Telephoto Lens Cap for Canon & Nikon Camera Lenses

I choose the iPhone

IMG_11461For weeks you have been wondering about my experience with the Nikon D4 and if I have decided to make the change from Canon to Nikon. I honestly have not had the time yet to get my hands on the 1DX Canon, which I must test first, before making a fair decision. However, on my recent trip to the Omo Valley I almost decided to go with neither and just use my iPhone.

One of our last stops was at a Konso village, a world heritage site. The area is unique as the villages are at the top of the hills and the Konso have created a beautiful  terracing system to grow their crops. The villages are very dense with a labyrinth of  very narrow stone wall pathways. I had been there before and knew that even in the best lighting it was a very difficult place to photograph. I was tired and decided it was not worth the trouble of grabbing my camera’s but instead threw my iphone in my pocket.

Louise Porter was on the trip and brought an infrared camera. The images on the back of the camera looked amazing and were very inspirational (yes I am thinking about doing some infrared going forward!). The village, with the stone and use of wood was very neutral in color. With the thoughts of the infrared images in my mind, I was thinking the best way to capture this would be in black and white or cepia to capture the ancient and timelessness of this place.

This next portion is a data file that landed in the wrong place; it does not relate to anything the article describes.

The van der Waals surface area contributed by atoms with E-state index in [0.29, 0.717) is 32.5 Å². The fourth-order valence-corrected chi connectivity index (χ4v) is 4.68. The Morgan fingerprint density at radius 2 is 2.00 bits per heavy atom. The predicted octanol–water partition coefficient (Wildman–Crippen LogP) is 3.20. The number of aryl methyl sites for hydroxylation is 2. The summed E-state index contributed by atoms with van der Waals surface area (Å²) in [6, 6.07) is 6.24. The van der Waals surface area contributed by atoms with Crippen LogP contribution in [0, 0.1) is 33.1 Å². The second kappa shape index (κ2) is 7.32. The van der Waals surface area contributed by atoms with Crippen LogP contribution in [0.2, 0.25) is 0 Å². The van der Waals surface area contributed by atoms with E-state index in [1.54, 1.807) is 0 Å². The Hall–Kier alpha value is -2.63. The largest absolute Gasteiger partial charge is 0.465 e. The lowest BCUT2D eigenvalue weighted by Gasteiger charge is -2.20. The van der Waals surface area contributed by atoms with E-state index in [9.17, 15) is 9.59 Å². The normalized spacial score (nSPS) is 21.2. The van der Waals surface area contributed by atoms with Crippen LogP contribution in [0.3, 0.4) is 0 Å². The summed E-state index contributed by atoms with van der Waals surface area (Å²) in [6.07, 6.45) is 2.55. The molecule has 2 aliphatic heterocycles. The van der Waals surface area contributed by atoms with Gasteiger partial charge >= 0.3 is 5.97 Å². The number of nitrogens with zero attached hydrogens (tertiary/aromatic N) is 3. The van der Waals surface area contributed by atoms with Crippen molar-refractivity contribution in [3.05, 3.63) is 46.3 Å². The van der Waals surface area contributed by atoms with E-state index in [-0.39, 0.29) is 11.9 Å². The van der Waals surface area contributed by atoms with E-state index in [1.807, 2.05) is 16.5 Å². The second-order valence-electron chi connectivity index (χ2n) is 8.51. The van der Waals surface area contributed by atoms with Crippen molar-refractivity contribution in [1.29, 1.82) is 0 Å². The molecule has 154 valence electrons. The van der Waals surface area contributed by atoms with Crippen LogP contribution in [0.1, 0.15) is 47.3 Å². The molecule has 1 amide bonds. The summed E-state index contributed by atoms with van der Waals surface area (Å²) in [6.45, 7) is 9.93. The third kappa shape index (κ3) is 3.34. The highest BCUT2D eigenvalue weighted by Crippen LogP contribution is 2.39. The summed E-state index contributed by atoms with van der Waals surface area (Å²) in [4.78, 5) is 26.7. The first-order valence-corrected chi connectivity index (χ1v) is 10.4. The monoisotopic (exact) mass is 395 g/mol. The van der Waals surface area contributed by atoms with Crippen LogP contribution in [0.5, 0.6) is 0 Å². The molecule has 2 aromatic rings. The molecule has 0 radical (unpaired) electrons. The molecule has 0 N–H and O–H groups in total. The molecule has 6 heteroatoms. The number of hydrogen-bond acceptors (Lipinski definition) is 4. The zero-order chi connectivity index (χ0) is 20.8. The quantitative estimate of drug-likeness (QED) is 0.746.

We came around a corner and there sat this elder man along the beautiful stone pathway and I just had to take a photograph. They say the best camera is the one you have with you. Not wanting to miss this opportunity or the others below, I whipped out my iPhone and did what came natural. It was pretty exciting to see the results when I downloaded the images and processed them in NIK silver efex 2.








PiperMackayPiper Mackay is a world, wildlife and cultural photographer, based in Long Beach, California. She believes compelling visual images help to protect what is right in the world. Her work takes her to very remote locations, living cross culturally in the villages and environments that she is documenting.

Her work is heavily concentrated on the African continent, a land she fell in love with when she first touched foot on it’s rich red soil. Her passion for the natural world has grown into a lifelong commitment to inspire others to explore, respect and preserve the beauty of our fragile planet.

She believes compelling work comes when you invest time, living the stories you are trying to tell. It is important to interact and gain the trust of those whose stories you are telling, especially when sensitive and complicated. The world has enough images of poverty, pain and disaster, much more needful is imagery that reveals the beauty and dignity of the communities that are, except by their geography and circumstances, very similar to our own. Powerful images help shape the view of the world and play an important role in disseminating how cultures and wildlife are coping with the rapid changes happening in the developing world.

Piper’s images have been displayed at the Smithsonian Natural History Museum, The Museum of History and industry, and  The Art Wolfe gallery, as well as local galleries.  Her work has been featured in Nature and travel publication through representation of several photo agencies, including Rangefinder, Nature’s Best, Birders, and the World Wildlife Fund.  She is an independent photographer and available for assignment work.

Her prior career in the fashion industry, where she was deeply involved with combing color and texture, has greatly enhanced her approach to the unique look and feel of each culture and photographic subject. This also gave her a strong background in business and marketing.   Please visit Piper’s website at

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